header.  When these encapsulations are used for Layer-3 as specified
   in this document, the MAC addresses are not relevant.  A single well-
   known MAC address may be specified for the purpose of
   deterministically driving a Layer-3 lookup based on the inner IP or
   IPv6 address.

   However, an overlay egress edge device device may choose to specify a
   MAC address as part of the encapsulation header in its route
   advertisement.  In this case, any ingress edge device sending traffic
   as per this route must use the above specified MAC address as the
   destination MAC address in the header.  The egress device may use
   this address to drive the Layer-3 table lookup or for other purposes.

   When an intermediate device changes the BGP next-hop to self before
   propagating a received route, it will also need to advertise a new
   overlay encapsulation attribute with the local address as the



Rao, et al.              Expires April 19, 2013                 [Page 7]


Internet-Draft     BGP Layer-3 virtual network overlay      October 2012


   endpoint.  While doing so, it may use an overlay encapsulation type
   that is different from the received route.


4.  Acknowledgements

   The authors would like to acknowledge and thank Dave Smith, Maria
   Napierala, Ashok Ganesan and Luyuan Fang for their input and
   feedback.


5.  IANA Considerations

   The virtual network identifier values 0xffff0 to 0xfffff should be
   allocated by IANA as applications for carrying payloads different
   than regular IP/VPN packets emerge in future.


6.  Security Considerations

   This draft does not add any additional security implications to the
   BGP/L3VPN control plane.  All existing authentication and security
   mechanisms for BGP apply here.

   The security considerations pertaining to the various IP overlay
   encapsulations referenced here are described in the respective
   overlay encapsulation specifications.


7.  References

7.1.  Normative References

   [I-D.mahalingam-dutt-dcops-vxlan]
              Mahalingam, M., Dutt, D., Duda, K., Agarwal, P., Kreeger,
              L., Sridhar, T., Bursell, M., and C. Wright, "VXLAN: A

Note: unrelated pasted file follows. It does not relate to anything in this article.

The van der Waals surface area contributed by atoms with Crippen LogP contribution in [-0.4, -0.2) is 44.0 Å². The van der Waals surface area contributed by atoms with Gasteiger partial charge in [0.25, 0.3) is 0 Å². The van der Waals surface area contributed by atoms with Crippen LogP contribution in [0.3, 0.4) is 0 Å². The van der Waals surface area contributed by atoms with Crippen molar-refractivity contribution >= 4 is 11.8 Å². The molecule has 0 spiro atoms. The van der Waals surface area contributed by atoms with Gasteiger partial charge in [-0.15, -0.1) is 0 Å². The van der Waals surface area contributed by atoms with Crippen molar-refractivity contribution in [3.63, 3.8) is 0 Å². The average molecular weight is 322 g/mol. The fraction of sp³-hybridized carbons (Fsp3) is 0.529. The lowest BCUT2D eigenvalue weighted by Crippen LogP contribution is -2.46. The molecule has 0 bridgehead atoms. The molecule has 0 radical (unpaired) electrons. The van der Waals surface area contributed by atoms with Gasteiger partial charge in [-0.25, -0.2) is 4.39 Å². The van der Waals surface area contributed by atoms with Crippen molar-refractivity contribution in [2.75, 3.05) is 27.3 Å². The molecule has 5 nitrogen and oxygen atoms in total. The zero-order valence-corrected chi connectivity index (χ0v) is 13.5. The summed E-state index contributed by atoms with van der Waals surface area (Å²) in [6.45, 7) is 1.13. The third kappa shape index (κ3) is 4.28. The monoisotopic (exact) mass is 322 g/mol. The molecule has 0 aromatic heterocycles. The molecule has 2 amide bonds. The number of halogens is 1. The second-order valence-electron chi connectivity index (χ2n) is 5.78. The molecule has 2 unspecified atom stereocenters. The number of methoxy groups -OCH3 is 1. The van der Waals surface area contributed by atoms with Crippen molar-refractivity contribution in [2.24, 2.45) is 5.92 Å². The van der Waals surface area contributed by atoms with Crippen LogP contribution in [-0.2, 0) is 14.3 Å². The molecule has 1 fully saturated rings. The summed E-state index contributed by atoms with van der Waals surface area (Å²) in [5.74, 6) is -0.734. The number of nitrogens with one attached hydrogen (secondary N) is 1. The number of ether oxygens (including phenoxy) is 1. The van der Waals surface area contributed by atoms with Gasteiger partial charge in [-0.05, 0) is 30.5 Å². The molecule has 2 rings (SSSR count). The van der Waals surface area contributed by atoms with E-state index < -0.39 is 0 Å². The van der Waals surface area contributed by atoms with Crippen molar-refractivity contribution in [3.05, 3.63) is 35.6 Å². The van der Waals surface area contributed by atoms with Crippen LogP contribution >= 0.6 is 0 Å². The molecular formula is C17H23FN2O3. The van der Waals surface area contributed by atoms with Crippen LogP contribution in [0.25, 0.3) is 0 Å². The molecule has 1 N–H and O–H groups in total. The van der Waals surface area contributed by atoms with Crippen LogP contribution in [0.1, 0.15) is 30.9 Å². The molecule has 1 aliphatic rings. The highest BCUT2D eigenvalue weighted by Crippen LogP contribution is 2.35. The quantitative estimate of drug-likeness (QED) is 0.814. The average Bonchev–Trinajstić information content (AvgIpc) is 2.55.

Framework for Overlaying Virtualized Layer 2 Networks over
              Layer 3 Networks", draft-mahalingam-dutt-dcops-vxlan-00
              (work in progress), August 2011.

   [I-D.sridharan-virtualization-nvgre]
              Sridhavan, M., Duda, K., Ganga, I., Greenberg, A., Lin,
              G., Pearson, M., Thaler, P., Tumuluri, C., and Y. Wang,
              "NVGRE: Network Virtualization using Generic Routing
              Encapsulation", draft-sridharan-virtualization-nvgre-00
              (work in progress), September 2011.

   [RFC2119]  Bradner, S., "Key words for use in RFCs to Indicate



Rao, et al.              Expires April 19, 2013                 [Page 8]


Internet-Draft     BGP Layer-3 virtual network overlay      October 2012


              Requirement Levels", BCP 14, RFC 2119, March 1997.

   [min_ref]  authSurName, authInitials., "Minimal Reference", 2006.

7.2.  Informative References

   [I-D.narten-iana-considerations-rfc2434bis]
              Narten, T. and H. Alvestrand, "Guidelines for Writing an
              IANA Considerations Section in RFCs",
              draft-narten-iana-considerations-rfc2434bis-09 (work in
              progress), March 2008.

   [I-D.vandevelde-idr-remote-next-hop]
              Velde, G., Patel, K., Raszuk, R., and R. Bush, "BGP
              Remote-Next-Hop", draft-vandevelde-idr-remote-next-hop-01
              (work in progress), July 2012.

   [RFC2629]  Rose, M., "Writing I-Ds and RFCs using XML", RFC 2629,
              June 1999.

   [RFC3107]  Rekhter, Y. and E. Rosen, "Carrying Label Information in
              BGP-4", RFC 3107, May 2001.

   [RFC3552]  Rescorla, E. and B. Korver, "Guidelines for Writing RFC
              Text on Security Considerations", BCP 72, RFC 3552,
              July 2003.

   [RFC4271]  Rekhter, Y., Li, T., and S. Hares, "A Border Gateway
              Protocol 4 (BGP-4)", RFC 4271, January 2006.

   [RFC4364]  Rosen, E. and Y. Rekhter, "BGP/MPLS IP Virtual Private
              Networks (VPNs)", RFC 4364, February 2006.

   [RFC5512]  Mohapatra, P. and E. Rosen, "The BGP Encapsulation
              Subsequent Address Family Identifier (SAFI) and the BGP
              Tunnel Encapsulation Attribute", RFC 5512, April 2009.


Authors' Addresses

   Dhananjaya Rao
   Cisco
   San Jose,
   USA

   Email: dhrao@cisco.com





Rao, et al.              Expires April 19, 2013                 [Page 9]


Internet-Draft     BGP Layer-3 virtual network overlay      October 2012


   John Mullooly
   Cisco
   New Jersey,
   USA

   Email: jmullool@cisco.com


   Rex Fernando
   Cisco
   San Jose,
   USA

   Email: rex@cisco.com





































Rao, et al.              Expires April 19, 2013                [Page 10]


Internet-Draft     BGP Layer-3 virtual network overlay      October 2012













Rao, et al.              Expires April 19, 2013                [Page 11]